I don't disagree with anything you said...quite the contrary, although it's taken me many years to get to this point. And it does stink, and I'm so sorry, and I don't understand it, but I DO know that God has a plan, and I know it's sad and frustrating to wait for it. And I think it's totally crazy for someone to imply that a Christian can't be depressed, just like I think it's crazy to say that someone who commits suicide isn't a Christian, or even that they necessarily weren't trusting in God to take care of their problems. That COULD be true, but I don't think it has to be, and it certainly isn't very encouraging for a loved one to be told that. Anyways, you're right, even people who have the facts either will discount them or just flat out disagree with you, so you have to learn how to not let it bother you...not that it won't bother you, I'm just saying this used to be REALLY difficult for me, and now it's only sorta difficult.

And I can't believe Amabel's school has Obama Campaign signs...crazy! And not b/c I don't think you can be a Christian and support Obama, clearly you can, and as you pointed out, clearly people won't see facts or refuse to believe them, or just disagree with the relevance of them. I would be almost as horrified(being honest here, I don't agree with the use of campaign signs at all at a Christian school, but it does horrify me more that they're Obama) to hear that McCain signs were up...I just don't think a child's school is the place for that.

The Rays said...


the good, the bad & the ugly said...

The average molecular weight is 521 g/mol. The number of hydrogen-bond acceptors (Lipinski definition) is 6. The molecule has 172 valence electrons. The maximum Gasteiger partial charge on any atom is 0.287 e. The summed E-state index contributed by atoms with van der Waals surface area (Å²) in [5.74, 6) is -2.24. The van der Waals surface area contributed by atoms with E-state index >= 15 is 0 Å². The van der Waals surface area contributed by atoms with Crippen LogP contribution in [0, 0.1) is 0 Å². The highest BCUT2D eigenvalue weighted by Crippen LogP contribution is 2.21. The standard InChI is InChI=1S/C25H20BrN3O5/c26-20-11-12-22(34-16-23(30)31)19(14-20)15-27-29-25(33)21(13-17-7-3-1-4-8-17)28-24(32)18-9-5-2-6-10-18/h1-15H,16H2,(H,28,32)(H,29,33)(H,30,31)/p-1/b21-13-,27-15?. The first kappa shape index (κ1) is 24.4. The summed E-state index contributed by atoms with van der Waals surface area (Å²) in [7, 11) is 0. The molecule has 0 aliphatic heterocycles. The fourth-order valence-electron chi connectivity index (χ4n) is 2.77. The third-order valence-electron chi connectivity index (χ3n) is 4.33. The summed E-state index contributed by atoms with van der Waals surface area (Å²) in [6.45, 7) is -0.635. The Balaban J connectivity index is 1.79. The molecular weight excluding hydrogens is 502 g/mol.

I agree with every single word of this post. I believe that it is more sinful to NOT lament (weep, show doubt, show anger, etc.) with God and close friends than to "just be happy". I have been guilty of trying to bury tough feelings, mainly selfishly for my own sake in the past. Maybe I felt like I didn't have the time or energy to struggle through the difficulty. Or maybe I was afraid that looking at the depth of the problem or loss would shake my faith. But it always caught up with me and lead to sin. I usually ended up bitter and worried in those cases. The idea that sadness and anger and even depression are not "Christian" behaviors is crazy, I agree. Maybe people who have said those types of things to you haven't lived long enough to experience deep loss or disappointment yet. I know that before we hit rocky roads, I still thought that I was in control. I wouldn't have claimed that stance, but looking back I know it was true. I probably have the least likely personality type for depression- extrovert, highly optimistic, high energy, etc. But I have experienced depression several times in my life in its severity. After Joshua was born I had to take medication because the post-partum was so debilitating!